...Raw deals for women are at the heart of the play, still strong and surprising in Bijan Sheibani's jazz-flecked revival, the mother of all mother and daughter dramas... The huge width of the Lyttelton proscenium is filled with the receding perspective of a terrace of small redbrick Salford houses, and that front cloth rises on Hildegard Bechtler's huge revolving interior of a squalid damp rented room. This discrepancy of scale is not always compensated for by the size of the performances. Sharp is the exception, pushing out Helen as an extraordinary blonde vision of non-stop mobile vulgarity, even turning a banal search for a gas meter into an expressive dance number, like a gyrating corkscrew... Everything about the play reeks of a horrible authenticity, what Kenneth Tynan described as "the smell of living" in 1958. Helen's final wrecking gesture is still as appalling, and comprehensible, as it was originally. And we're left with the gleaming, surviving tenacity of a mother whose daughter will remain a stoical, unloved victim all her life.
...Bijan Sheibani's revival of the play, though a solid piece of stagecraft, isn't as enjoyable as the film, which benefited from its atmospheric locations. But you can certainly see why Morrissey so admires Delaney. Both mine the same rich vein of melancholy and wry humour... With her peroxide perm and constant inane, self-centred chatter, Lesley Sharp memorably captures the loose morals and fecklessness of this dreadful woman, though she isn't as funny as Dora Bryan in the movie. Kate O'Flynn brings a touchingly bruised quality to the role of the daughter, coupled with a resilience and wit that seem heroic in her desperate circumstances. There is fine work too from Eric Kofi Abrefa as the charming sailor, Harry Hepple as her gentle homosexual protector and Dean Lennox Kelly as the vile stepfather. Hidegard Bechtler's design of the terraced street seems to have been lifted straight from Corrie, and though I am glad to have seen this stage version I much preferred the vitality of the film to this somewhat leaden, it's-grim-up-North production.
...this production uses Paul Englishby's score largely as a scenic link: it has a tonic effect, beautifully captured in the moment when pregnant Jo's gay companion, Geoff, does a back-heeled kick to put a sofa bed deftly back in place. Delaney's strength, however, was her portrayal of the mother-daughter relationship...Sheibani and his actors remind us just how similar the two women are. Geoff perceptively points out that Helen "likes to make an effect", and that becomes the clue to Lesley Sharp's dazzling performance. In the first half, she constantly twirls and pirouettes in an outrageous display of arrested girlishness. Yet Sharp also suggests there is a buried maternal instinct in Helen and a terror that her daughter will repeat her own mistakes. And you see the force of that in Kate O'Flynn's excellent Jo...it is a tough, tenacious play with an emotional bite that proves it is more than raucous comedy. And, although the mother-daughter bond is at the heart of it, there's good work from the surrounding men...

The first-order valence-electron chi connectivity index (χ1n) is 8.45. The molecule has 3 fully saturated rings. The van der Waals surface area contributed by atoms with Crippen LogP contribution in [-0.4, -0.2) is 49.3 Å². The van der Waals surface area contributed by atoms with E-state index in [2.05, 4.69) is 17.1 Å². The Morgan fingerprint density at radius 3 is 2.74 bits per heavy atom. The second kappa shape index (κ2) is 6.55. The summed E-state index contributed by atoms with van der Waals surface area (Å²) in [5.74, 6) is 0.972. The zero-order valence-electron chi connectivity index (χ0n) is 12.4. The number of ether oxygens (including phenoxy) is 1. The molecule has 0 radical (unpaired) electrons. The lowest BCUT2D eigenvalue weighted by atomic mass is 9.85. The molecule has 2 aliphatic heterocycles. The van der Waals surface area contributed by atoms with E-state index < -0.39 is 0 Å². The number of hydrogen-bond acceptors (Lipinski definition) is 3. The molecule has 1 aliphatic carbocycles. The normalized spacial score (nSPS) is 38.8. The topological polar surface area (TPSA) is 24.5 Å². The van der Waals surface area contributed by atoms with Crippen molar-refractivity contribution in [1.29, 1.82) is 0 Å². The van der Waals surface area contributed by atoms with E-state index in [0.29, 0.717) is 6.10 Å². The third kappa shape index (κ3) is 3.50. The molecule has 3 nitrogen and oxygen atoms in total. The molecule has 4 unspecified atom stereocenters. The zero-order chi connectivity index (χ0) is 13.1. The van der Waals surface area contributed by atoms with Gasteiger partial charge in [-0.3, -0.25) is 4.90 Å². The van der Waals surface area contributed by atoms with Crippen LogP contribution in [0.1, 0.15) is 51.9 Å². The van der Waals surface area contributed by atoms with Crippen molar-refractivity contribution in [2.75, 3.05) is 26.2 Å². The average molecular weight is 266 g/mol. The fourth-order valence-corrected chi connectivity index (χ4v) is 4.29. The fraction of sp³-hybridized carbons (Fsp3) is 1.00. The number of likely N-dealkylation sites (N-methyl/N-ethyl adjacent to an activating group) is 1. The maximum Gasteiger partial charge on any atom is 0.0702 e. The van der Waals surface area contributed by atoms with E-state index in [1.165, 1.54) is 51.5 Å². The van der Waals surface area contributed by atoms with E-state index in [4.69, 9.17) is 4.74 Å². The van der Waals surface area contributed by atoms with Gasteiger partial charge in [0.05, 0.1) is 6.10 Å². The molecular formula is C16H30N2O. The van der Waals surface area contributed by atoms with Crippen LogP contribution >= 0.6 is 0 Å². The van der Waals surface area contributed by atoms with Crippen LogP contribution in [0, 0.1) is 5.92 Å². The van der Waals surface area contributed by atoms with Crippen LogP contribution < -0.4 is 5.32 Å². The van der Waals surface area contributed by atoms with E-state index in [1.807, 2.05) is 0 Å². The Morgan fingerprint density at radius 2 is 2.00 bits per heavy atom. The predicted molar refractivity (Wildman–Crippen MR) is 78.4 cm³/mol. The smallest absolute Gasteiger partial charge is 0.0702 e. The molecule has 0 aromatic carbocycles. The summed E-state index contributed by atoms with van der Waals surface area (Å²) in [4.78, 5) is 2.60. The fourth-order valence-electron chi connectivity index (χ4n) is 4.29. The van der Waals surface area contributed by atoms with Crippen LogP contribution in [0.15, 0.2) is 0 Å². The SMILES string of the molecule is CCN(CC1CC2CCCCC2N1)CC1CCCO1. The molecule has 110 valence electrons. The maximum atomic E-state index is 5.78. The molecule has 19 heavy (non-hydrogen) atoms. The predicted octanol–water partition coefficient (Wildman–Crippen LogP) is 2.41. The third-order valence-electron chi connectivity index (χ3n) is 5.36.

Sharp is superb in this revival of Shelagh Delaney's pioneering play. From the moment she first trudges across the stage, snuffling pathetically as the result of a cold, she makes a vivid impression as Helen... It's a performance of pointed physicality and explosive feeling. Her Helen is a monster, yet one who is hilarious and never truly hateful... It remains a resonant piece, alive to the nuances of class and language... Jo embodies an intriguing mix of cynicism and hopefulness and Kate O'Flynn gives her a combative vitality. In truth, she is not always audible but she is often at her best when doing least. In repose she has an extraordinary serenity. Dean Lennox Kelly revels in the role of booze-sodden cad Peter... the impressively detailed set at times seems an encumbrance, making parts of what is essentially a very intimate piece feel remote. Yet even if the play's more touching qualities are not fully evoked, the stellar performances of Sharp and O'Flynn make this an absorbing evening.
...while Delaney's play documents the squalid disorder in which they live, her drama is not miserable. Rather it is charged with perplexed outrage: she spies in these women a bruised vitality and a rebellious refusal to conform to the dullness and drudgery they are expected to embrace... Bijan Sheibani's revival is sympathetic but fitful and sometimes laboured. The text is baggy and long-winded in places and the staging strains then to stay afloat. The cast struggle at times with audibility and look a little lost on Hildegard Bechtler's imposing but limiting urban set. Performances, though, are tremendous. Lesley Sharp is brittle, volatile and finally vicious as the feckless Helen, a woman brutally aware that her stock is falling. Kate O'Flynn is truculent, defiant and vulnerable as Jo, a love-starved loner thrust unwillingly into motherhood.
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